"Few people take Ron Paul seriously and many of his views and presentation make him a clown-like candidate," said Trump to the New York Daily News. "I am glad he [Paul] and Jon Huntsman, who [have] inconsequential poll numbers or a chance of winning, will not be attending the debate and wasting the time of viewers who are trying very hard to make an important decision."
While Huntsman might not be surging in the polls with the same momentum Paul has as of late, the fact that two contenders are refusing to participate in the debate over Trump alone should say something about the opposition against the bigwig and his attacks. While other candidates have sought out Trump for advice on their campaign, Paul and Huntsman have distanced themselves as much as possible from the businessman and intend on keeping it that way.
"I don't quite understand the marching to his office," Paul said, reports International Business Times. "I didn't realize he had the ability to lay on hands and anoint people."
Huntsman has also turned down a sit-down with the Don, adding to Fox News, "I'm not going to kiss his ring . . . And I'm not going to kiss any other part of his anatomy."
So far, it looks like they might be the only ones. That is not keeping Paul’s camp from firing back, however.
In an open letter sent from Paul’s campaign as a retort to Gingrich’s recent gripes with the congressman, they write, "We agree, of course, with former Speaker Gingrich — this is a country of people of enormous talent. Those who deliver thousands of babies like Dr. Paul and those who spend their time focusing on promoting themselves for profit.”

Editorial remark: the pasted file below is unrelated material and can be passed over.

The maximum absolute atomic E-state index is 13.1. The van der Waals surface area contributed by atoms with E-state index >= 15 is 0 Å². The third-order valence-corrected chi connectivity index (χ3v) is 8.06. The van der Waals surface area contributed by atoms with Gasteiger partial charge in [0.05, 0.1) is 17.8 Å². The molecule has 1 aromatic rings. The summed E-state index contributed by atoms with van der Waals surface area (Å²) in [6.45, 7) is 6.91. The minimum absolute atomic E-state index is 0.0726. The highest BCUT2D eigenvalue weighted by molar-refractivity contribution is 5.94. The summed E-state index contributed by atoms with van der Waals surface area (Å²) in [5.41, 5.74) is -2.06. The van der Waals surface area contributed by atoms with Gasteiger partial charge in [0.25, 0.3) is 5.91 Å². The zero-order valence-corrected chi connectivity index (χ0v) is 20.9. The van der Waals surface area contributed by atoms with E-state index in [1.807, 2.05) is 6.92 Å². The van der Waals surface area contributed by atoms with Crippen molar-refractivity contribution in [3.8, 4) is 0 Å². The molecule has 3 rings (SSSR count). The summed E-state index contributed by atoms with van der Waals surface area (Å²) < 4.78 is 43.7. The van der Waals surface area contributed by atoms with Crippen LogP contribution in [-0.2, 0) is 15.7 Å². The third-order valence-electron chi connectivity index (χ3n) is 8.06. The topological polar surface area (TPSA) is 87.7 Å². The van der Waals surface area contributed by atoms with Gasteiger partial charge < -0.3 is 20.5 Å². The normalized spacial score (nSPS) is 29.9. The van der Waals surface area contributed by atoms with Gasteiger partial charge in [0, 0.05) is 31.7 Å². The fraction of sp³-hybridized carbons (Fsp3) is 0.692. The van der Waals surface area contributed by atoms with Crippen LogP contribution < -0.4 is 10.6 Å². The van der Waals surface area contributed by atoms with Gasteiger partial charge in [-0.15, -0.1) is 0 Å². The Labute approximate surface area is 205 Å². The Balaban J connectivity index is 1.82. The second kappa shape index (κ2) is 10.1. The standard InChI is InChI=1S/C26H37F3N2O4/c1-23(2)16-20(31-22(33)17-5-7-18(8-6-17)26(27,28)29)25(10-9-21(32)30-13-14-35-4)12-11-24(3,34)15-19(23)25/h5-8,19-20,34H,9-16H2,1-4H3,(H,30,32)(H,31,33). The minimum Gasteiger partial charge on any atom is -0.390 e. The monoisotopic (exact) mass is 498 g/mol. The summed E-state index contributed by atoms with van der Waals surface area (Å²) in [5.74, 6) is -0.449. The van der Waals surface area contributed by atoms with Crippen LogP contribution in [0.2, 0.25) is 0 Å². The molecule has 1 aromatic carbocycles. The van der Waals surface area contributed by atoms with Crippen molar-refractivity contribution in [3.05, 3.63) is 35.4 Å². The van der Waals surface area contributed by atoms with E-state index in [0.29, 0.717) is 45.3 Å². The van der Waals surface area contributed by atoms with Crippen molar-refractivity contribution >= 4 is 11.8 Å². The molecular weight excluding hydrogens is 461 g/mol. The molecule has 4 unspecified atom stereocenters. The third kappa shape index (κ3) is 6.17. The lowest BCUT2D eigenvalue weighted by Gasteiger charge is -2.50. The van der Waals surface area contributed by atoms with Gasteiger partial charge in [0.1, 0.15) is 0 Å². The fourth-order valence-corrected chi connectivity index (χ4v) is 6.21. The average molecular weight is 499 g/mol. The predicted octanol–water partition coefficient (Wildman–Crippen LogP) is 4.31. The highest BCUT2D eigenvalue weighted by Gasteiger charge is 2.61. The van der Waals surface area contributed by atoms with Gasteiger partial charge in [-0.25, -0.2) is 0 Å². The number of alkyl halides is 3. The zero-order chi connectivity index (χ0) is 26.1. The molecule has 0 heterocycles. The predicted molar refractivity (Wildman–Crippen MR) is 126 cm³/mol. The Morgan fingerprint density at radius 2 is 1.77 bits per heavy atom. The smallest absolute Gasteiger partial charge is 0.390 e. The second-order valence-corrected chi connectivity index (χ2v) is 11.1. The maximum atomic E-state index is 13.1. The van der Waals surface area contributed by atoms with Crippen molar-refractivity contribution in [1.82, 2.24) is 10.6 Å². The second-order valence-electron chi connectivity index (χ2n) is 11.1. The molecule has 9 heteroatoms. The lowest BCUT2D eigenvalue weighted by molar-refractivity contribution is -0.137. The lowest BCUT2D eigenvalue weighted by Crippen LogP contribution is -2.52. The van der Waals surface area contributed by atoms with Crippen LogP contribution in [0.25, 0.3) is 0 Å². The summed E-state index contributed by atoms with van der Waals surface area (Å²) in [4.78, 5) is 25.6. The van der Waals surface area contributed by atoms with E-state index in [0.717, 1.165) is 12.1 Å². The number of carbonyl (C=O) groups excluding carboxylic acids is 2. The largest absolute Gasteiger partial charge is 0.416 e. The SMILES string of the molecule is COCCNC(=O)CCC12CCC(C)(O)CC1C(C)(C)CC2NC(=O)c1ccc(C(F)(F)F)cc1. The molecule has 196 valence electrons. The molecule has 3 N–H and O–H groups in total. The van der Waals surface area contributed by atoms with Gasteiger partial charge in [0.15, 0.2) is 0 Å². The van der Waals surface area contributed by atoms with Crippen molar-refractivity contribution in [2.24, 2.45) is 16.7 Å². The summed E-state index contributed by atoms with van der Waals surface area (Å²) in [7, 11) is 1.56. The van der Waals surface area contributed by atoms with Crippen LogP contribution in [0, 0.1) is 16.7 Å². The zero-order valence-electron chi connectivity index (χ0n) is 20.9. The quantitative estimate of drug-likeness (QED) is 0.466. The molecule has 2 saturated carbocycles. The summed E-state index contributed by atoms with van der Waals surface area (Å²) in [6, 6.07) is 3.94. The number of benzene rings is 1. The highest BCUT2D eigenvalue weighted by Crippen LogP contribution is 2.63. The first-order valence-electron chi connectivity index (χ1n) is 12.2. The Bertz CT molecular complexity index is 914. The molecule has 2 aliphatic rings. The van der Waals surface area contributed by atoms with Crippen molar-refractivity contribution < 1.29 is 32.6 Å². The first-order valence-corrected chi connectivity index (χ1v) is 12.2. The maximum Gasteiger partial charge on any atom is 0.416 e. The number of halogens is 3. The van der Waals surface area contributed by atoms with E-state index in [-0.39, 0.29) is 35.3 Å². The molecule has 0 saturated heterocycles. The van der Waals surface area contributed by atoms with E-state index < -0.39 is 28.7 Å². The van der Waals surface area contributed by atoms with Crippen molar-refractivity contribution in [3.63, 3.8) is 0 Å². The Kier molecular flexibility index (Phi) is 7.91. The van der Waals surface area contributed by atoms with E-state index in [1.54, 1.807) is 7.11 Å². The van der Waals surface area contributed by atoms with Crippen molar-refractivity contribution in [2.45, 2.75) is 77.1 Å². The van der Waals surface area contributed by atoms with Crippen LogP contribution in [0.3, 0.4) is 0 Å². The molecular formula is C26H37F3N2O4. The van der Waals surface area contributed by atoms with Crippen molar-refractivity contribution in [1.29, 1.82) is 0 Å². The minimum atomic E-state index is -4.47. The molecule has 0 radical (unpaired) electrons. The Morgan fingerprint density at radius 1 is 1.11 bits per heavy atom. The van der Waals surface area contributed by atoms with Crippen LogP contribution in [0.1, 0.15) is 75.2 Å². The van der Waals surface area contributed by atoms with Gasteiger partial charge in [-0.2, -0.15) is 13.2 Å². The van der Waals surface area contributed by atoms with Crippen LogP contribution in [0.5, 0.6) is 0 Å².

Don’t worry, it gets good.
“We even have those who lobby, but don't call it such because, as they say, they can make $60,000 per speech. While those of us in the Paul camp might disagree with Newt Gingrich about whether Donald Trump is the right man to host a serious political debate, we do agree New York is a wonderful place to go at Christmas,” adds the letter, responding to Gingrich’s claims that his trip to Manhattan to meet with Trump was more than just a business jaunt — he also happens to find the city lovely this time of year. “We are sure two average Americans like Speaker Gingrich and Donald Trump will have a wonderful time picking out gifts for their wives. We suggest a place called Tiffany's, we hear it is quite nice this time of year and given their celebrity status they can probably get special deals and $500,000 lines of credit."
That’s not all that Paul is dishing out this week, either. Paul’s camp has upped the ante after releasing a video last week condemning Newt Gingrich as a serial flip-flopper; now they’ve gone after the party as a whole with a new ad that blasts the competition for failing to take the election seriously.
“What’s up with these sorry politicians?” asks an intense new 30-second clip released from Paul’s camp this week. “Lots of barks; when it’s show time, wimpy, like little Shih Tzus.”
It’s clear that the establishment is scared of Ron Paul, but aside from regulations and an exponentially growing Military Industrial Complex, Paul doesn’t seem scared of much.
Like his latest video says, “Later, bureaucrats.” Paul’s continuing surge in the polls is leaving his Republican competition in the dust, and as he picks up steam three weeks before the important Iowa caucuses begin, an increasingly powerful campaign can only help Congressman Ron Paul in his campaign for the presidency.